U.S., Canada to move forward on $2 billion border-crossing bridge project

Updated Feb 24, 2015

Detroit Ontario bridgeCanada and the U.S. have agreed on the construction, maintenance, and staffing of the New International Trade Crossing (NITC)/Detroit River International Crossing (DRIC) linking Detroit, Mich., and Windsor, Ontario.

The project is expected to cost roughly $2 billion and support and create hundreds of jobs.

The Detroit-Windsor corridor is an important trade route, as it accounted for more than 25 percent of the $658 billion in goods that passed through all Ports of Entry between the two countries last year.

The U.S. Department of Homeland Security (DHS) and Transport Canada (TC) made separate announcements Feb. 18 announcing the agreement.

The U.S. customs plaza at the proposed site will be part of the NITC/DRIC public-private partnership that will “finance, design, construct, operate and maintain the rest of the project.” The project will be “repaid from future toll revenues.”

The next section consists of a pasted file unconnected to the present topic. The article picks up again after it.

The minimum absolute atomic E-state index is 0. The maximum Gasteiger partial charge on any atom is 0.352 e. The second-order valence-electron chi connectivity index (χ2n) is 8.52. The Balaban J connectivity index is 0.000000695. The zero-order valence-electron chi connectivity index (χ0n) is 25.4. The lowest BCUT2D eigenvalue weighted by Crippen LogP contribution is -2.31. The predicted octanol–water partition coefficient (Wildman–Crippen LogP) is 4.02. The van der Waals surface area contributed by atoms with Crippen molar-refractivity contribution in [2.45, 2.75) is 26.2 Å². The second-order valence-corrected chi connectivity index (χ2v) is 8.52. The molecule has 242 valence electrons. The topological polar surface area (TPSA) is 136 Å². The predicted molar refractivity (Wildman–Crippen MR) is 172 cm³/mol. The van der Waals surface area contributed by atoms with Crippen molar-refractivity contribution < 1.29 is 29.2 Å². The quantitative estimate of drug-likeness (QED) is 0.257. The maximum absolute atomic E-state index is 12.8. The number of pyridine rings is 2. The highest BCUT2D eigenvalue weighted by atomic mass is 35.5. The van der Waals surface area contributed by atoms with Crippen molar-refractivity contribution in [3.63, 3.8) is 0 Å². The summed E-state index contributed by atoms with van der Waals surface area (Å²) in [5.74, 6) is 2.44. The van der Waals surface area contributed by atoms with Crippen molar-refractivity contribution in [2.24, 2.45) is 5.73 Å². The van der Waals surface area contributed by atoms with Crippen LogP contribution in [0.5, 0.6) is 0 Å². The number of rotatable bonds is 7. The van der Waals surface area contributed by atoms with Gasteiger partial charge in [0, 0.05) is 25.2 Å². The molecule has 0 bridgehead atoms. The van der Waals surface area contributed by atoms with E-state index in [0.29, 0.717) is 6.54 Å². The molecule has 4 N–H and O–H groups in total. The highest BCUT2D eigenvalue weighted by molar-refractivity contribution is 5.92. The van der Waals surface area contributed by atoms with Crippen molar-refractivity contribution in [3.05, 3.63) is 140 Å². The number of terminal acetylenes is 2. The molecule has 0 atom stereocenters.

The DHS reports the U.S. will support the project during and after construction. “For example, the Unites States estimates that first-year operations and staffing will require an approximately $100 million in vestment with an ongoing annual requirement of $50 million in annual staffing costs,” DHS said in its statement.

“This arrangement is good for Canada and Canadians,” said Canada Minister of Transport Lisa Raitt. “It ensures that all the elements of the project will ultimately be delivered through a public-private partnership. It also allows Canada and Michigan to move the project forward immediately to its next steps which include further design work and property acquisition on the U.S. side of the border.”

The Associated Equipment Distributors (AED), which has led efforts to get final approval of the project since 2012, hails the announcement as “welcome news.”

“AED estimates the $2 billion project will create more than $100 million in equipment market activity on both sides of the border and directly support more than 150 equipment distribution sector jobs,” said AED President & CEO Brian McGuire. “The bridge also has important implications for the U.S.-Canada trade relationship and for the distribution and manufacturing sectors on both sides of the border. We hope President Obama and Prime Minister Harper will build on the momentum and look for other opportunities to improve cross-border infrastructure and enhance the efficiency of the North American economy.”